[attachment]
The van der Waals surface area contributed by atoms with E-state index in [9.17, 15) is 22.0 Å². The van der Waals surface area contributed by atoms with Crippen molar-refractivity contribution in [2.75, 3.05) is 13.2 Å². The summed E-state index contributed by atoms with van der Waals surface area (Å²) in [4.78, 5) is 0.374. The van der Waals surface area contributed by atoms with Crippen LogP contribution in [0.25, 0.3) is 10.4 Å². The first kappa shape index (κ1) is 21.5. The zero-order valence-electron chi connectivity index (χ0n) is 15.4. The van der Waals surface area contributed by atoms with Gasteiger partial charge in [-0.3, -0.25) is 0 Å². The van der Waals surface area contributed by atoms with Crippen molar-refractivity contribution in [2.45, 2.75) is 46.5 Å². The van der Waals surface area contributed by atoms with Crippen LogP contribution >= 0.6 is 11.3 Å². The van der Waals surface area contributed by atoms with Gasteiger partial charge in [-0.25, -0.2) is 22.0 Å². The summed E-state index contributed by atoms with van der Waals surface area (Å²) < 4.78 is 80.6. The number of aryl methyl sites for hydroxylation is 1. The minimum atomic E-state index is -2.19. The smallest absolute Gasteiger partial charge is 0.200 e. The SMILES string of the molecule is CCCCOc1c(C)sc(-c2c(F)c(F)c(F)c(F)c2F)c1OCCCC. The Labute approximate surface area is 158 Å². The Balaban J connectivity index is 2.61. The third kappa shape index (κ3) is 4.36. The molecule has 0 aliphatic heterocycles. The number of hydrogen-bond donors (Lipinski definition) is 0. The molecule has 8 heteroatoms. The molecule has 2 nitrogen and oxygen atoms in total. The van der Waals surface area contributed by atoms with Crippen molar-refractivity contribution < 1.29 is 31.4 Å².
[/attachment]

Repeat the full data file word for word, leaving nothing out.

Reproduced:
The van der Waals surface area contributed by atoms with E-state index in [9.17, 15) is 22.0 Å². The van der Waals surface area contributed by atoms with Crippen molar-refractivity contribution in [2.75, 3.05) is 13.2 Å². The summed E-state index contributed by atoms with van der Waals surface area (Å²) in [4.78, 5) is 0.374. The van der Waals surface area contributed by atoms with Crippen LogP contribution in [0.25, 0.3) is 10.4 Å². The first kappa shape index (κ1) is 21.5. The zero-order valence-electron chi connectivity index (χ0n) is 15.4. The van der Waals surface area contributed by atoms with Gasteiger partial charge in [-0.3, -0.25) is 0 Å². The van der Waals surface area contributed by atoms with Crippen molar-refractivity contribution in [2.45, 2.75) is 46.5 Å². The van der Waals surface area contributed by atoms with Crippen LogP contribution >= 0.6 is 11.3 Å². The van der Waals surface area contributed by atoms with Gasteiger partial charge in [-0.25, -0.2) is 22.0 Å². The summed E-state index contributed by atoms with van der Waals surface area (Å²) < 4.78 is 80.6. The number of aryl methyl sites for hydroxylation is 1. The minimum atomic E-state index is -2.19. The smallest absolute Gasteiger partial charge is 0.200 e. The SMILES string of the molecule is CCCCOc1c(C)sc(-c2c(F)c(F)c(F)c(F)c2F)c1OCCCC. The Labute approximate surface area is 158 Å². The Balaban J connectivity index is 2.61. The third kappa shape index (κ3) is 4.36. The molecule has 0 aliphatic heterocycles. The number of hydrogen-bond donors (Lipinski definition) is 0. The molecule has 8 heteroatoms. The molecule has 2 nitrogen and oxygen atoms in total. The van der Waals surface area contributed by atoms with Crippen molar-refractivity contribution < 1.29 is 31.4 Å².